6 Stellar Story Collections for Busy Listeners

The Whole Story in Twenty Minutes or Less

A Medicine for MelancholyWhen life is going full tilt — the kids back to school, those two and a half deliverables due by the end of September, and the realization that you haven’t done a thing about your sister’s birthday, which is tomorrow — that’s when you need a great, short audiobook. Or an audiobook full of great shorts. I recommend the following 6 new story collections. They will divert, inform, and entertain you. Whether you listen while commuting or sorting the laundry at midnight, they will bring you calm and give you a sense of control, however fleeting.

Let’s start with Ray Bradbury because it’s September and I first read this master of humanist science fiction during my first semester in college.  Kirby Heyborne’s Earphones Award performance of the thirty one short (short!) pieces in A MEDICINE FOR MELANCHOLY AND OTHER STORIES offers lovely pacing and an amazing range of accents for the characters to whom strange and wondrous things happen. This collection might make us young again, and if already young, might give us hope. And a smile. Always a smile.

Stories by HeartJohn Lithgow’s reading of STORIES BY HEART by American and British humorists Ring Lardner, P.G. Wodehouse, and Lithgow himself are also smile-inducing and Earphones Award-winning. He goes to town on Lardner’s classic about a talkative barber and Wodehouse’s “Uncle Fred,” who dumps himself on unsuspecting strangers during a rainstorm. Then he finishes up with his own funny memories of traveling in summer stock theater with his parents. You can always listen twice.  Laughter is good for everything.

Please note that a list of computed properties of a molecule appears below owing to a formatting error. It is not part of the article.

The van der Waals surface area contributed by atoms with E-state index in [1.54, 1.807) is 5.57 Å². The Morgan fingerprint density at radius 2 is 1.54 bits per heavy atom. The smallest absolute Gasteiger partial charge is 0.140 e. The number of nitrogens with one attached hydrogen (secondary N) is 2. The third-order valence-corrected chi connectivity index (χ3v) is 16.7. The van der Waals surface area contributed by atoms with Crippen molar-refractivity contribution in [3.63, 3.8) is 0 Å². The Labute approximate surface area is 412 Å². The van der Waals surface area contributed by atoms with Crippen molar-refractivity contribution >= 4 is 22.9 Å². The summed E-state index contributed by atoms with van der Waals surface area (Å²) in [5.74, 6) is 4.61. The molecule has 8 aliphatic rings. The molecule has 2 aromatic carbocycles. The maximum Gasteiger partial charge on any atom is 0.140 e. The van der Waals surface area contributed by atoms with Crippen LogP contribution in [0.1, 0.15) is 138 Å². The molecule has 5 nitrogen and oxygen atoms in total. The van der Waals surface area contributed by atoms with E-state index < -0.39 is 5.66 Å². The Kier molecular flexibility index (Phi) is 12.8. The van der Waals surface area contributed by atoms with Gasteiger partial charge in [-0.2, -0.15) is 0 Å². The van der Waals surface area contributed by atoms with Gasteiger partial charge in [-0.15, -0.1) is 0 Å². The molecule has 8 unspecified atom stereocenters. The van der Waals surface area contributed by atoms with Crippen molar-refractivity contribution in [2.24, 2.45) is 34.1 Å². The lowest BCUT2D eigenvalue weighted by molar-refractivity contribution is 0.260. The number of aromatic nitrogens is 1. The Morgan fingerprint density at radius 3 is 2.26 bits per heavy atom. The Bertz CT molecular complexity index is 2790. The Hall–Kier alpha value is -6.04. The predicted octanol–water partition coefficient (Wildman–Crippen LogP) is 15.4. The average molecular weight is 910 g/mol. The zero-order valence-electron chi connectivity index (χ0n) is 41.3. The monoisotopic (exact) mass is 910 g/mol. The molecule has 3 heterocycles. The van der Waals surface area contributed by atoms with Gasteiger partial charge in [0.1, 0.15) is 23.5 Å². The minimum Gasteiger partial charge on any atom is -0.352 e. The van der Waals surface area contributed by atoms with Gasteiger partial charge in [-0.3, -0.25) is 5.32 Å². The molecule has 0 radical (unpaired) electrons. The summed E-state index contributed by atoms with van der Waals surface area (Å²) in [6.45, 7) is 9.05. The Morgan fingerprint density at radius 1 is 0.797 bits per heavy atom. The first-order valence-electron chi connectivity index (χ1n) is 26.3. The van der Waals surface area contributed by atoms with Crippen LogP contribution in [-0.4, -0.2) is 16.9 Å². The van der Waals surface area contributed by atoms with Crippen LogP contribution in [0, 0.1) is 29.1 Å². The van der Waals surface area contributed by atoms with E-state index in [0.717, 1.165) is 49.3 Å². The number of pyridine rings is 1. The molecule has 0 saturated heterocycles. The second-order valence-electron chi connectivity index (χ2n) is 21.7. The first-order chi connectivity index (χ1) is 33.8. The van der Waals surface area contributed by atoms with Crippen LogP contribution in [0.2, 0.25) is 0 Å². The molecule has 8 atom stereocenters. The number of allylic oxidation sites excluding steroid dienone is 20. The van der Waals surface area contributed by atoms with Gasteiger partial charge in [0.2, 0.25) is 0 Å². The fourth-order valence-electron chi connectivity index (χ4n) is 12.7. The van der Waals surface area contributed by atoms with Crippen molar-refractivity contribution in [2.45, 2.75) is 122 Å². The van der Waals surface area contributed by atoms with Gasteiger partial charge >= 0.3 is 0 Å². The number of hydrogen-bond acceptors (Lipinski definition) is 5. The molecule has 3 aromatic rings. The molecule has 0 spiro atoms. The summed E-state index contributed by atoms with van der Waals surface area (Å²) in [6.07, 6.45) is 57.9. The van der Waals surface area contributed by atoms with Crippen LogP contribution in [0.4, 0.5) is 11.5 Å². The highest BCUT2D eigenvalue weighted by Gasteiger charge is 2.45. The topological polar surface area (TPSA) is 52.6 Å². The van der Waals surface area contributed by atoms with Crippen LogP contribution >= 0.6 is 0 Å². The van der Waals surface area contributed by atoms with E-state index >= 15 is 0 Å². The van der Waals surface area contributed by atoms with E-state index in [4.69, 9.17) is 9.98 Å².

Last StoriesLAST STORIES by the modern master of short fiction, and Irish great, William Trevor also should be heard more than once. Not because he was funny, which he was, although he was more often wry. But because he liked to collect bits of plot by eavesdropping in the park, and then turned the snippets into story-arrows aimed at our hearts. For lovers and losers, the hopeful and despairing, the religious and non-believer; it’s all here. As is Simon Vance’s performance, which is perfect.

FloridaLauren Groff’s FLORIDA is as dangerous and enticing as the panther on the cover. The book just made the Fiction longlist for the National Book Awards, and it won an Earphones Award for her performance of the audiobook, which is also impressive. It’s full of richly told tales of the people and other creatures who live in Florida’s swampland. I was reminded of the one time I got slightly lost in the Everglades—so green, beautiful, and menacing. This is an intense collection, perfect for dipping in and out of.

You Think It, I'll Say ItWhat do middle-aged, middle-class white folks think about when they’re inside their heads?  They doubt, that’s what, and then they try to reassure themselves with head-shaking results.  Curtis Sittenfeld, author of SISTERLAND, AMERICAN WIFE, and other novels, has captured it to perfection in the ten witty, sharp, and closely observed stories in YOU THINK IT, I’LL SAY IT. They are made even more exquisite by Emily Rankin and Mark Deakins’s Earphones Award performances.

All the Names They Used for GodLet’s end with Anjali Sachdeva’s ALL THE NAMES THEY USED FOR GOD, a mind-bending debut collection about people in search of the transcendent. Aren’t we all? From a man in love with a mermaid to a reimagining of the Nigerian schoolgirls kidnapped by Boko Haram, Sachdeva has written what Anthony Doerr describes as a gorgeous fusing of science, myth, and imagination. The Earphones Award performances by Cassandra Campbell, Will Damron, Jorjeana Marie, Macleod Andrews, and Zaineb Jah are every bit as wonderful.

Author and audiobook fanatic, Aurelia often falls asleep at night with earbuds still attached. She can also be found at www.aureliacscott.com.

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